Microsoft hopes to use its Windows monopoly as a launching point for making its file formats the de facto standard for digital content, which is why the company gives away its authoring and serving tools with Windows 2000 server and its media playback software with Windows XP, Gartenberg said. Companies such as Apple and RealNetworks charge for some of these products.
“It’s the typical Microsoft strategy, where they use this almost as a Trojan horse to bring something into play,” Gartenberg said. “The more ubiquitous it can make its file formats, the more they think that will drive adoption rates. This is a critical, critical effort for them.”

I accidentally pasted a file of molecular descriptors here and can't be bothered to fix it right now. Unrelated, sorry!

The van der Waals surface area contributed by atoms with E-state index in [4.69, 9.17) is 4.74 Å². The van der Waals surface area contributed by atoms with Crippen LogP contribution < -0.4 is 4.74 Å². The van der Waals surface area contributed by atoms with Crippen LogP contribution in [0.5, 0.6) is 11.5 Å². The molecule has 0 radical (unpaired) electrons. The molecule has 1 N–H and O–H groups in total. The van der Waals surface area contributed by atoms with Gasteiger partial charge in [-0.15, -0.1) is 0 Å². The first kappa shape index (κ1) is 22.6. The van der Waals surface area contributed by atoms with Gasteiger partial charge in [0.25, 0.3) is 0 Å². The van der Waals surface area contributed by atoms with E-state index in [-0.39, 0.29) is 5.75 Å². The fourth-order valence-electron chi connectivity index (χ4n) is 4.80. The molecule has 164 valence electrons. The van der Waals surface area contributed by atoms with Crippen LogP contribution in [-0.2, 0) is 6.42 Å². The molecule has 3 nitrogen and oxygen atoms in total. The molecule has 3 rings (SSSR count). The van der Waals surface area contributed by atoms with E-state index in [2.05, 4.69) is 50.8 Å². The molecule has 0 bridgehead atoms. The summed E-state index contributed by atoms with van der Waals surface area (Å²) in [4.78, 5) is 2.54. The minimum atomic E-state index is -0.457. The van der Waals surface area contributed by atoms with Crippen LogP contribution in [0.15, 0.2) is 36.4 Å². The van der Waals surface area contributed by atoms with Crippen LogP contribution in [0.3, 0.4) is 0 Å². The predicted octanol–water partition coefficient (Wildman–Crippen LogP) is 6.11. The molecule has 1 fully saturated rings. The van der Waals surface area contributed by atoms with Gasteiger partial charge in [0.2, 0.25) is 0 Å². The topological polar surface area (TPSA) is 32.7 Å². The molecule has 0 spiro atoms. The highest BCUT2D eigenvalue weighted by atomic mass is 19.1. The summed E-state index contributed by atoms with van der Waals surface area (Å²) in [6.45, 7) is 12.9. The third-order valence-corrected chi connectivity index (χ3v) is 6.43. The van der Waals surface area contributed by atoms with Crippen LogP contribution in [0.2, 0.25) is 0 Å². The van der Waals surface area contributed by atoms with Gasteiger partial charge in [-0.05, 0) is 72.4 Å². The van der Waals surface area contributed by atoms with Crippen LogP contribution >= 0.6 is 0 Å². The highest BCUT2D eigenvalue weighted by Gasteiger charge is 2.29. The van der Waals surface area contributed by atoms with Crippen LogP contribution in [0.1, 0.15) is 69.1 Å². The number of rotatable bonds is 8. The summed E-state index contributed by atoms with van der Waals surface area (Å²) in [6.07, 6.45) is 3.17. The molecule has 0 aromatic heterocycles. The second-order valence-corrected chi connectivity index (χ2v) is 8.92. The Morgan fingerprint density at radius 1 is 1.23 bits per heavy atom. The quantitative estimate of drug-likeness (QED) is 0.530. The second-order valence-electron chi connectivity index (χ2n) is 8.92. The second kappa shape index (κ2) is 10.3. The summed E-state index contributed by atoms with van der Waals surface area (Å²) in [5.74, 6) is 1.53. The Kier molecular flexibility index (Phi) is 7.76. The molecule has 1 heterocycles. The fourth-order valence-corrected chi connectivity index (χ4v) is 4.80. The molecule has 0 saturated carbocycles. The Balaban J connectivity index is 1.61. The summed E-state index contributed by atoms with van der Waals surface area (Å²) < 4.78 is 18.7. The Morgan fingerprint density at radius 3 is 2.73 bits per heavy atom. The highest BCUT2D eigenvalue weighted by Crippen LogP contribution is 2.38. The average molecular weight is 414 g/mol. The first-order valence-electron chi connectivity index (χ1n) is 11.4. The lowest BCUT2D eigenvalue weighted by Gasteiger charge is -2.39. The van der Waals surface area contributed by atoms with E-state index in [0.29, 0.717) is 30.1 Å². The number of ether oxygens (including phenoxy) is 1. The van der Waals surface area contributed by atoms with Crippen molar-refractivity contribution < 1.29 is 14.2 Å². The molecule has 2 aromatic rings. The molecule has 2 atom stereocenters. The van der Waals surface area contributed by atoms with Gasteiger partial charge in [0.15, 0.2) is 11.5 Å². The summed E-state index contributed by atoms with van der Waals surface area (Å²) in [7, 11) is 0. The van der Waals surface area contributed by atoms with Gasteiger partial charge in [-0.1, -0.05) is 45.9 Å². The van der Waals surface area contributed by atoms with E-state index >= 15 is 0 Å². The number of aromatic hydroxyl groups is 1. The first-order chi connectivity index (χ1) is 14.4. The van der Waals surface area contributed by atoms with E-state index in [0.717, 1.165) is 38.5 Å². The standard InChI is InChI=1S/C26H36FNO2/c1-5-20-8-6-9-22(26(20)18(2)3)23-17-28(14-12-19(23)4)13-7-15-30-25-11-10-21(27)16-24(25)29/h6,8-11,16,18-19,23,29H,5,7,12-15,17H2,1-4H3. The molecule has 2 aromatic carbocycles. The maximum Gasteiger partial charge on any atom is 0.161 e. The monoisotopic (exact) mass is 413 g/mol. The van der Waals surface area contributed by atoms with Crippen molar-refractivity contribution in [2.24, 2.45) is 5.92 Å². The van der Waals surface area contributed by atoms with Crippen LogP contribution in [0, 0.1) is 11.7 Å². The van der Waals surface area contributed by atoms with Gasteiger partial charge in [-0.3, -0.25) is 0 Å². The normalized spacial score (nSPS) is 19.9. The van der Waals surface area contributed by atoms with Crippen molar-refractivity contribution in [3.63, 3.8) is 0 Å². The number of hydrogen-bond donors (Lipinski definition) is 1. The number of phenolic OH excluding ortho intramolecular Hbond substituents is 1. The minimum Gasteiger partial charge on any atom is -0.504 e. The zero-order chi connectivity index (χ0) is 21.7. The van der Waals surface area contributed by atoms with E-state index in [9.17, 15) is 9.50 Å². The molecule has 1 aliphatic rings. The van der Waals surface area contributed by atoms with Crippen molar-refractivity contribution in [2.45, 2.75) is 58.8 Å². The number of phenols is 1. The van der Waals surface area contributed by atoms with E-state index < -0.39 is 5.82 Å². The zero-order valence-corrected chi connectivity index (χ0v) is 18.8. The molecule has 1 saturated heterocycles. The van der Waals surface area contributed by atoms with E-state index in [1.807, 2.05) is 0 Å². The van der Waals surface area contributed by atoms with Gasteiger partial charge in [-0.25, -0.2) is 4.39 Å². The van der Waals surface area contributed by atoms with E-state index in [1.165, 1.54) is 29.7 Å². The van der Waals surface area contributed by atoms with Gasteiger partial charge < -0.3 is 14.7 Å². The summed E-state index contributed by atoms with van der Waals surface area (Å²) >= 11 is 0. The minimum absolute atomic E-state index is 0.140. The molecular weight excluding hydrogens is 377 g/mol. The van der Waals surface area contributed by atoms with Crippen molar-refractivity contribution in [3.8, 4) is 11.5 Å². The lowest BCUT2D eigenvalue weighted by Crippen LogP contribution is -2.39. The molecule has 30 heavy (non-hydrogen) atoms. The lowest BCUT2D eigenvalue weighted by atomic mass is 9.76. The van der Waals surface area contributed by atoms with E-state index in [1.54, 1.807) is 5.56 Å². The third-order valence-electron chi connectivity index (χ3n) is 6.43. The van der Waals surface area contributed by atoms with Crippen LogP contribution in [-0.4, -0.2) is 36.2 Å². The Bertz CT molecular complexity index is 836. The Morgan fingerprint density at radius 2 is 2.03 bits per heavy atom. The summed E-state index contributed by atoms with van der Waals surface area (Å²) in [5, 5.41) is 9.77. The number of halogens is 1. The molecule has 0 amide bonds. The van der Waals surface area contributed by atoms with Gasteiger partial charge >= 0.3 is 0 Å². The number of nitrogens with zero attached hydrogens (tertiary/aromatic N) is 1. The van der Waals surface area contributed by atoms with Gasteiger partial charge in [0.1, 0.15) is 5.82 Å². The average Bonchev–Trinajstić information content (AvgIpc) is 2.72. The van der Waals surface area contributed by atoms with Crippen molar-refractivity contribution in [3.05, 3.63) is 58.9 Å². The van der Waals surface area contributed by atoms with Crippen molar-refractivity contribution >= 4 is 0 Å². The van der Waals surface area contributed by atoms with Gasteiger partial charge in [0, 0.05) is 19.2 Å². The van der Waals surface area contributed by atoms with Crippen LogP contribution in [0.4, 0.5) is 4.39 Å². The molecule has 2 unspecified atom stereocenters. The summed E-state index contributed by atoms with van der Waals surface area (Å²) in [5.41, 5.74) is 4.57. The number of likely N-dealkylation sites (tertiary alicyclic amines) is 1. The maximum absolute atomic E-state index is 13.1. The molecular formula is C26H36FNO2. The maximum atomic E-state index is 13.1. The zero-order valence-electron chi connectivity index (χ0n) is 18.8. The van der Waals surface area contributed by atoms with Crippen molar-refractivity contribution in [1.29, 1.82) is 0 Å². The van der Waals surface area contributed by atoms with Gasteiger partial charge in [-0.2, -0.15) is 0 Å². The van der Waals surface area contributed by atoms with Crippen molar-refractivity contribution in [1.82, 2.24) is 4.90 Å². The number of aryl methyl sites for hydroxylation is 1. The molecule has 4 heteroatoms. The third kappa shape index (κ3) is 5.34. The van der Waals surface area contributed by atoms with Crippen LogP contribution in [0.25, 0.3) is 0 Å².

Whoever controls the most popular file formats can harness them for selling server software. This is something Microsoft demonstrated with its Office productivity suite, in which the ubiquity of file formats is considered a major catalyst for driving Windows sales.
“Microsoft’s main goal with Windows Media services is to sell as many servers as possible,” said Directions on Microsoft analyst Matt Rosoff. “That’s why it’s only possible to host and stream and create Windows Media Format files on Windows servers.”
More than anything, control on file formats (DOC, XLS and PPT) is the biggest entry barrier for desktop alternatives.